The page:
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Derek Chauvin trial: Jurors prepare to begin deliberations Monday

On Thursday, Judge Peter Cahill dismissed jurors until closing arguments begin on Monday morning, when they will be sequestered while they decide a verdict.

MINNEAPOLIS —

  • Defense, prosecution rested their cases Thursday
  • Derek Chauvin pleads the Fifth, chose not to take the stand in his own defense
  • Jury dismissed, will return Monday for closing arguments
  • Judge told jury to 'plan for long and hope for short' deliberation
  • Prosecution called pulmonologist Dr. Martin Tobin as a final rebuttal witness

The prosecution and defense rested their case Thursday morning, and all testimony is complete for the murder trial of Derek Chauvin in the death of George Floyd. The jury will return to the courtroom Monday morning to hear closing arguments and begin their deliberations. 

Chauvin is charged with second-degree and third-degree murder, and second-degree manslaughter in the May 25, 2020 death of George Floyd. Bystander video and police body camera footage showed the former Minneapolis police officer kneeling on Floyd for nine minutes and 29 seconds.

On Thursday morning, former Minneapolis police officer Chauvin chose to invoke his Fifth Amendment right against self-incrimination and not take the stand in his defense.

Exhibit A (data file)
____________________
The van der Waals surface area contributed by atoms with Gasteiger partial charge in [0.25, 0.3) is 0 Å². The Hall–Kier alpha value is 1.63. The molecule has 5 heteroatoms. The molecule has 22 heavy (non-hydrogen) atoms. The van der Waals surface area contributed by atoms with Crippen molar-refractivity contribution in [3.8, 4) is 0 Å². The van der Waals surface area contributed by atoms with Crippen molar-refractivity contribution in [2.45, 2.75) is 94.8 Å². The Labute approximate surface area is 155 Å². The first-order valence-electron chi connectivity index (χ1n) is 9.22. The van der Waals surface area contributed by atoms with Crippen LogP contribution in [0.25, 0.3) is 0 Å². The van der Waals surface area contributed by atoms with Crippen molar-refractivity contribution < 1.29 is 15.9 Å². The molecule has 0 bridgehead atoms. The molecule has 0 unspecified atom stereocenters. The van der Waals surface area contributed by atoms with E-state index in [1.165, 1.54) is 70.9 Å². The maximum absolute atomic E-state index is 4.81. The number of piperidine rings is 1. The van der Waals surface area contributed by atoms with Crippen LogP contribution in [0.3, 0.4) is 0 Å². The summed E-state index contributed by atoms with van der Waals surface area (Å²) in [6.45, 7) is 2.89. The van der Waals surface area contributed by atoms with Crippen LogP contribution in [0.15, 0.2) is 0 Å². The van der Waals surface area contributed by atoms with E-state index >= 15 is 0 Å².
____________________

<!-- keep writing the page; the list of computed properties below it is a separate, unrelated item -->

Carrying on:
Defense attorney Eric Nelson rested his case shortly after the jury entered the courtroom Thursday morning, and prosecutors from the state called Dr. Martin Tobin back to the stand as a rebuttal witness in response to Wednesday's testimony from Dr. David Fowler.

Tobin challenged Fowler's assertion that carbon monoxide exposure was a contributing factor in Floyd's death, saying that because the autopsy showed an oxygen saturation of 98%, the highest possible level of carbon monoxide would have been 2%.

RELATED: Medical expert called by defense says Floyd died from 'cardiac arrhythmia' during Chauvin's restraint

Judge Peter Cahill told the jury to return for closing arguments Monday with a bag packed for sequestration and deliberation. He told the jurors the length of deliberation is up to them, but suggested they "plan for long and hope for short."

In the meantime, the judge and attorneys will work to finalize the instructions that will be given to the jury on Monday to help guide them toward a fair verdict.

RELATED: Testimony complete in Derek Chauvin murder trial, closing arguments set for Monday

RELATED: Derek Chauvin and the 5th Amendment: What does it mean to invoke the right?